I do find it interesting how different platforms seem to attract different kinds of software and how pricing works. I haven’t seen any evidence that qualitative research software is any more advanced or difficult to write than DevonThink, but its Windows-only, specialized nature seems to be a licence to sell it at a much higher price (not owning any of the commercial packages, of course I might be totally wrong about this). On the other hand, DT/DN has become associated to some extent with various “snippet keepers”, so my impression is that the developers have to keep something available at around $40 or less to keep the affections of the Mac community at large.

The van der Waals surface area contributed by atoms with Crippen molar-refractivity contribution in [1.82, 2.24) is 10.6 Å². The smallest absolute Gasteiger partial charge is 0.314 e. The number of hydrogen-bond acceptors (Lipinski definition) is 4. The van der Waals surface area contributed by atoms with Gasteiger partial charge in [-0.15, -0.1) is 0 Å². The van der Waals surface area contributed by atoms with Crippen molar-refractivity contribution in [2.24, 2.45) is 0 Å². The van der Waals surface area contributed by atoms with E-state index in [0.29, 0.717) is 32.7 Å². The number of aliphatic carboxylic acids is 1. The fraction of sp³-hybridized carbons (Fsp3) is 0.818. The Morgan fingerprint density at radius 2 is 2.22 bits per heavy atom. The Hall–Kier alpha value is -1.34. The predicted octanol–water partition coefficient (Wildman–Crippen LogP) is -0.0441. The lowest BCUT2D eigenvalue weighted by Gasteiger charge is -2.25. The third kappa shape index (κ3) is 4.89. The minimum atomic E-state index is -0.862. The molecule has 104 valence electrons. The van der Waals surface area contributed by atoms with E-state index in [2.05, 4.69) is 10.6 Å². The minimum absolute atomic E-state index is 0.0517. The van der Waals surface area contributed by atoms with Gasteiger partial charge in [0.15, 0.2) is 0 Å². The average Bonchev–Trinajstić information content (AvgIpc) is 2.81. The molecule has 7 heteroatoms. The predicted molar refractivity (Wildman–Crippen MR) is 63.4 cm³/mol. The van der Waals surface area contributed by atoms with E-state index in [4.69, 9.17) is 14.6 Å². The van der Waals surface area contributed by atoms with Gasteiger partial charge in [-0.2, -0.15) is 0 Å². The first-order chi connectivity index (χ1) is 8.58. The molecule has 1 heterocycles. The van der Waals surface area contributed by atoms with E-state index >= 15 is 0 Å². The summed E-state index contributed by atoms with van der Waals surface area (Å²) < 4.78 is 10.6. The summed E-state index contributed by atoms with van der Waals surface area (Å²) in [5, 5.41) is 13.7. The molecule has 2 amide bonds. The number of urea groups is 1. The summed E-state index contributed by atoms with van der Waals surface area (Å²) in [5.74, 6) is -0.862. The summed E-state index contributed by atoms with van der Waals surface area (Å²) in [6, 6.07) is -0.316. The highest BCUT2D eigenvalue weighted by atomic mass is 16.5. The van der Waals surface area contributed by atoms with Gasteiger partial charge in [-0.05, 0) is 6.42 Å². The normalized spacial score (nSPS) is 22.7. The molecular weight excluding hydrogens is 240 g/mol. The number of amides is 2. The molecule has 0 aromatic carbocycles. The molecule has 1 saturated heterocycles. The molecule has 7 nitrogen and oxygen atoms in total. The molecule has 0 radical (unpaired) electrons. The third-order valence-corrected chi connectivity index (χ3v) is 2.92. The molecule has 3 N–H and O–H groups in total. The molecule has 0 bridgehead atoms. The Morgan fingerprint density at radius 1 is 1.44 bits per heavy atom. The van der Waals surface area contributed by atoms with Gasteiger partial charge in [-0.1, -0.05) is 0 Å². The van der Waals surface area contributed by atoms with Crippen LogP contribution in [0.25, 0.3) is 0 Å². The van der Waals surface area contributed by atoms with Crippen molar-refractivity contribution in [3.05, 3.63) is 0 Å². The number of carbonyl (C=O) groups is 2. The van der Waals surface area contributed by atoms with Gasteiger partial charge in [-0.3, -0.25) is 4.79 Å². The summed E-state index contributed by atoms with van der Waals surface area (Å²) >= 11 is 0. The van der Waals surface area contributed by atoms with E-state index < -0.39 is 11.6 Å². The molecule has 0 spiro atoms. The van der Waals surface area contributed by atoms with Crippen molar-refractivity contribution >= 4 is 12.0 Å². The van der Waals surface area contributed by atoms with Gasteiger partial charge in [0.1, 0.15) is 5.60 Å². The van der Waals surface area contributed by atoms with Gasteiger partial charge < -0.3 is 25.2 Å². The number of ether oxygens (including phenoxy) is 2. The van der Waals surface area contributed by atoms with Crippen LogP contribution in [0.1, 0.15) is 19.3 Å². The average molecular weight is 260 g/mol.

I guess I’ll pick this sort of thing up by going through the PDF and the book, but do you have any perspectives you’d care to share on the relative merits of the Big 3 commercial packages you mention?
caqdas.soc.surrey.ac.uk/Choosing … July06.pdf
In my eyes, the one most convincing advantage of DT is the see also function and the fuzzy search. A problem with ocr’ed Pdfs is that it is hard to find specific passages because of ocr errors. Fuzzy search helps a lot.
Having said that, my first thought after browsing through the software you mentioned was: why why why, why can’t I do this on a mac. It makes me realize that DT currently caters for the needs of “snippet keepers” instead of tapping the academic market (cf. the skim thread). I still hope DTPO can become a tool for making sense of huge amounts of data.